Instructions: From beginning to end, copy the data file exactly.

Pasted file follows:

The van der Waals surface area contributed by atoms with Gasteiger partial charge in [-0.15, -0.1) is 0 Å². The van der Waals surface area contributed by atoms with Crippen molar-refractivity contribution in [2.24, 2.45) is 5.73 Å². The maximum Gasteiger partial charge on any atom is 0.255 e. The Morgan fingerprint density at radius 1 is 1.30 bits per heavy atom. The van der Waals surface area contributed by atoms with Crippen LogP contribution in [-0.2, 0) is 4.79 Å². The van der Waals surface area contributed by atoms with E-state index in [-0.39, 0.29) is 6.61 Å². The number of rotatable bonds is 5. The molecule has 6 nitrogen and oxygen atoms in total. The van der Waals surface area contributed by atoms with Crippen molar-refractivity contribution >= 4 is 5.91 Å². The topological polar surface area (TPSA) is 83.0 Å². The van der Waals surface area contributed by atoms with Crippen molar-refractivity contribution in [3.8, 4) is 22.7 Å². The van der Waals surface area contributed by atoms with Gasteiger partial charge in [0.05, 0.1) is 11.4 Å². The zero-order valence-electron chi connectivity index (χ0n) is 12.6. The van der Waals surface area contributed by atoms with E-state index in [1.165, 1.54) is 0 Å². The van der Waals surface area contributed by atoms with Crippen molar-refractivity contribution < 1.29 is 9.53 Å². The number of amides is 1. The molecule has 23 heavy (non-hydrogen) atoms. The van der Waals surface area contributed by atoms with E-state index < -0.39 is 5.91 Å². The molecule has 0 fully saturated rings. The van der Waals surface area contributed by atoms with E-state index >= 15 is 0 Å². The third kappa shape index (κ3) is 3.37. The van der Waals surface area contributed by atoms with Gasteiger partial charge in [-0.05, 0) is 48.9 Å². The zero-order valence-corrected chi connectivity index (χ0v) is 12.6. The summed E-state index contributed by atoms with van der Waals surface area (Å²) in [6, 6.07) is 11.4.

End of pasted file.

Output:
The van der Waals surface area contributed by atoms with Gasteiger partial charge in [-0.15, -0.1) is 0 Å². The van der Waals surface area contributed by atoms with Crippen molar-refractivity contribution in [2.24, 2.45) is 5.73 Å². The maximum Gasteiger partial charge on any atom is 0.255 e. The Morgan fingerprint density at radius 1 is 1.30 bits per heavy atom. The van der Waals surface area contributed by atoms with Crippen LogP contribution in [-0.2, 0) is 4.79 Å². The van der Waals surface area contributed by atoms with E-state index in [-0.39, 0.29) is 6.61 Å². The number of rotatable bonds is 5. The molecule has 6 nitrogen and oxygen atoms in total. The van der Waals surface area contributed by atoms with Crippen molar-refractivity contribution >= 4 is 5.91 Å². The topological polar surface area (TPSA) is 83.0 Å². The van der Waals surface area contributed by atoms with Crippen molar-refractivity contribution in [3.8, 4) is 22.7 Å². The van der Waals surface area contributed by atoms with Gasteiger partial charge in [0.05, 0.1) is 11.4 Å². The zero-order valence-electron chi connectivity index (χ0n) is 12.6. The van der Waals surface area contributed by atoms with E-state index in [1.165, 1.54) is 0 Å². The van der Waals surface area contributed by atoms with Crippen molar-refractivity contribution < 1.29 is 9.53 Å². The number of amides is 1. The molecule has 23 heavy (non-hydrogen) atoms. The van der Waals surface area contributed by atoms with E-state index < -0.39 is 5.91 Å². The molecule has 0 fully saturated rings. The van der Waals surface area contributed by atoms with E-state index >= 15 is 0 Å². The third kappa shape index (κ3) is 3.37. The van der Waals surface area contributed by atoms with Gasteiger partial charge in [-0.05, 0) is 48.9 Å². The zero-order valence-corrected chi connectivity index (χ0v) is 12.6. The summed E-state index contributed by atoms with van der Waals surface area (Å²) in [6, 6.07) is 11.4.